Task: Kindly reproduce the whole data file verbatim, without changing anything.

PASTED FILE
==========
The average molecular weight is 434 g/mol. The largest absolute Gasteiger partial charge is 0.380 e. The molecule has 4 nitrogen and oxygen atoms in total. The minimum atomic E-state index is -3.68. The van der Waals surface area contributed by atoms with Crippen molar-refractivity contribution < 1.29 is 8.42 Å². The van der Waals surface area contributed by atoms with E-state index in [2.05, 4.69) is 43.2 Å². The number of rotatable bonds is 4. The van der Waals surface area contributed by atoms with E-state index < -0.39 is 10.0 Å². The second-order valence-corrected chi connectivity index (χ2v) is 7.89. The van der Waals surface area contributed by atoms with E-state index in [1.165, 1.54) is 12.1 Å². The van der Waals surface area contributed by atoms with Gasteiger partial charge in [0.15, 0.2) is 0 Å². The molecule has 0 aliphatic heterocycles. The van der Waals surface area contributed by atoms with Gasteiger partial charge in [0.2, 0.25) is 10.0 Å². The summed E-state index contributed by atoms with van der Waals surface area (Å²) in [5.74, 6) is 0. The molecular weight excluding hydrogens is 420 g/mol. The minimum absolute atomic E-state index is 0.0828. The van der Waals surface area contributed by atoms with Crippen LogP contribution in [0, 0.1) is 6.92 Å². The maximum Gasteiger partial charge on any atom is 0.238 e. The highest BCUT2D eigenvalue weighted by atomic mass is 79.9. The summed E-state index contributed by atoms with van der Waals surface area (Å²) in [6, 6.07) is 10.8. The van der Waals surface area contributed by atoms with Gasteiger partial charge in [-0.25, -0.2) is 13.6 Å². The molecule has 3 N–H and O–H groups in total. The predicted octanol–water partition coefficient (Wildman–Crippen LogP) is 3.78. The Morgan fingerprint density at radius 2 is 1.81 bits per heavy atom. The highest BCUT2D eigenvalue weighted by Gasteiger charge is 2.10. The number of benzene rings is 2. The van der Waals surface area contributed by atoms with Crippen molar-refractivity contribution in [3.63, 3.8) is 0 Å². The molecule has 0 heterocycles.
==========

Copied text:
The average molecular weight is 434 g/mol. The largest absolute Gasteiger partial charge is 0.380 e. The molecule has 4 nitrogen and oxygen atoms in total. The minimum atomic E-state index is -3.68. The van der Waals surface area contributed by atoms with Crippen molar-refractivity contribution < 1.29 is 8.42 Å². The van der Waals surface area contributed by atoms with E-state index in [2.05, 4.69) is 43.2 Å². The number of rotatable bonds is 4. The van der Waals surface area contributed by atoms with E-state index < -0.39 is 10.0 Å². The second-order valence-corrected chi connectivity index (χ2v) is 7.89. The van der Waals surface area contributed by atoms with E-state index in [1.165, 1.54) is 12.1 Å². The van der Waals surface area contributed by atoms with Gasteiger partial charge in [0.15, 0.2) is 0 Å². The molecule has 0 aliphatic heterocycles. The van der Waals surface area contributed by atoms with Gasteiger partial charge in [0.2, 0.25) is 10.0 Å². The summed E-state index contributed by atoms with van der Waals surface area (Å²) in [5.74, 6) is 0. The molecular weight excluding hydrogens is 420 g/mol. The minimum absolute atomic E-state index is 0.0828. The van der Waals surface area contributed by atoms with Crippen LogP contribution in [0, 0.1) is 6.92 Å². The maximum Gasteiger partial charge on any atom is 0.238 e. The highest BCUT2D eigenvalue weighted by atomic mass is 79.9. The summed E-state index contributed by atoms with van der Waals surface area (Å²) in [6, 6.07) is 10.8. The van der Waals surface area contributed by atoms with Gasteiger partial charge in [-0.25, -0.2) is 13.6 Å². The molecule has 3 N–H and O–H groups in total. The predicted octanol–water partition coefficient (Wildman–Crippen LogP) is 3.78. The Morgan fingerprint density at radius 2 is 1.81 bits per heavy atom. The highest BCUT2D eigenvalue weighted by Gasteiger charge is 2.10. The number of benzene rings is 2. The van der Waals surface area contributed by atoms with Crippen molar-refractivity contribution in [3.63, 3.8) is 0 Å². The molecule has 0 heterocycles.